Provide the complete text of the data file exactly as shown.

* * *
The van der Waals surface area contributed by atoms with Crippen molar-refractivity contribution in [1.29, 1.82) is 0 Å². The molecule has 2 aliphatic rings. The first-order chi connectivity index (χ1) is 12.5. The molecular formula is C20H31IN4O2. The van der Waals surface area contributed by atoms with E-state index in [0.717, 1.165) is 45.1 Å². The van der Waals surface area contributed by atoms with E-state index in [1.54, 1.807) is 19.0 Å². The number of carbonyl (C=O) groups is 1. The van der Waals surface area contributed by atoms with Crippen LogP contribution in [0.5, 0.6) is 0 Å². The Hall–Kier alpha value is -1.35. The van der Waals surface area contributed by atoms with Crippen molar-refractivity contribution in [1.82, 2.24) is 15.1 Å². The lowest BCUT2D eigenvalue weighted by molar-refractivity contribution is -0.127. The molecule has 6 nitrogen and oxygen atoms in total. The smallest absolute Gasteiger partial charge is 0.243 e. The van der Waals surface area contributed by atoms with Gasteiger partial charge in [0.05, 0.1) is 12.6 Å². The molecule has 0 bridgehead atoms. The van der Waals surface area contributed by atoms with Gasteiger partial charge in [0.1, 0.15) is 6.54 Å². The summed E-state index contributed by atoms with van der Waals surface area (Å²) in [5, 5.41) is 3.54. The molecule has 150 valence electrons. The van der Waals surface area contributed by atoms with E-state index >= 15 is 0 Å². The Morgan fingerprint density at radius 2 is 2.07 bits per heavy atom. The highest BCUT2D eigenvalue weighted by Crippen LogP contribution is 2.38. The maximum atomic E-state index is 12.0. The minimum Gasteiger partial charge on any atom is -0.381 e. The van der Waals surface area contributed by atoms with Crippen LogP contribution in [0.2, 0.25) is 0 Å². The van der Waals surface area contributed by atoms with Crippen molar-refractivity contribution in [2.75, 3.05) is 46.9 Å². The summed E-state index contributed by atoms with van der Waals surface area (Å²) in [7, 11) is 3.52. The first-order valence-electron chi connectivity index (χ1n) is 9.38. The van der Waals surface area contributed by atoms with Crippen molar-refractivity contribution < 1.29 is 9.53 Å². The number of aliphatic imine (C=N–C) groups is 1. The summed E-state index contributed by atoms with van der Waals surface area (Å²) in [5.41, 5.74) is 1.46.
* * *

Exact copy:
The van der Waals surface area contributed by atoms with Crippen molar-refractivity contribution in [1.29, 1.82) is 0 Å². The molecule has 2 aliphatic rings. The first-order chi connectivity index (χ1) is 12.5. The molecular formula is C20H31IN4O2. The van der Waals surface area contributed by atoms with E-state index in [0.717, 1.165) is 45.1 Å². The van der Waals surface area contributed by atoms with E-state index in [1.54, 1.807) is 19.0 Å². The number of carbonyl (C=O) groups is 1. The van der Waals surface area contributed by atoms with Crippen LogP contribution in [0.5, 0.6) is 0 Å². The Hall–Kier alpha value is -1.35. The van der Waals surface area contributed by atoms with Crippen molar-refractivity contribution in [1.82, 2.24) is 15.1 Å². The lowest BCUT2D eigenvalue weighted by molar-refractivity contribution is -0.127. The molecule has 6 nitrogen and oxygen atoms in total. The smallest absolute Gasteiger partial charge is 0.243 e. The van der Waals surface area contributed by atoms with Gasteiger partial charge in [0.05, 0.1) is 12.6 Å². The molecule has 0 bridgehead atoms. The van der Waals surface area contributed by atoms with Gasteiger partial charge in [0.1, 0.15) is 6.54 Å². The summed E-state index contributed by atoms with van der Waals surface area (Å²) in [5, 5.41) is 3.54. The molecule has 150 valence electrons. The van der Waals surface area contributed by atoms with E-state index >= 15 is 0 Å². The Morgan fingerprint density at radius 2 is 2.07 bits per heavy atom. The highest BCUT2D eigenvalue weighted by Crippen LogP contribution is 2.38. The maximum atomic E-state index is 12.0. The minimum Gasteiger partial charge on any atom is -0.381 e. The van der Waals surface area contributed by atoms with Crippen LogP contribution in [0.2, 0.25) is 0 Å². The van der Waals surface area contributed by atoms with Crippen molar-refractivity contribution in [2.75, 3.05) is 46.9 Å². The summed E-state index contributed by atoms with van der Waals surface area (Å²) in [7, 11) is 3.52. The first-order valence-electron chi connectivity index (χ1n) is 9.38. The van der Waals surface area contributed by atoms with Crippen molar-refractivity contribution < 1.29 is 9.53 Å². The number of aliphatic imine (C=N–C) groups is 1. The summed E-state index contributed by atoms with van der Waals surface area (Å²) in [5.41, 5.74) is 1.46.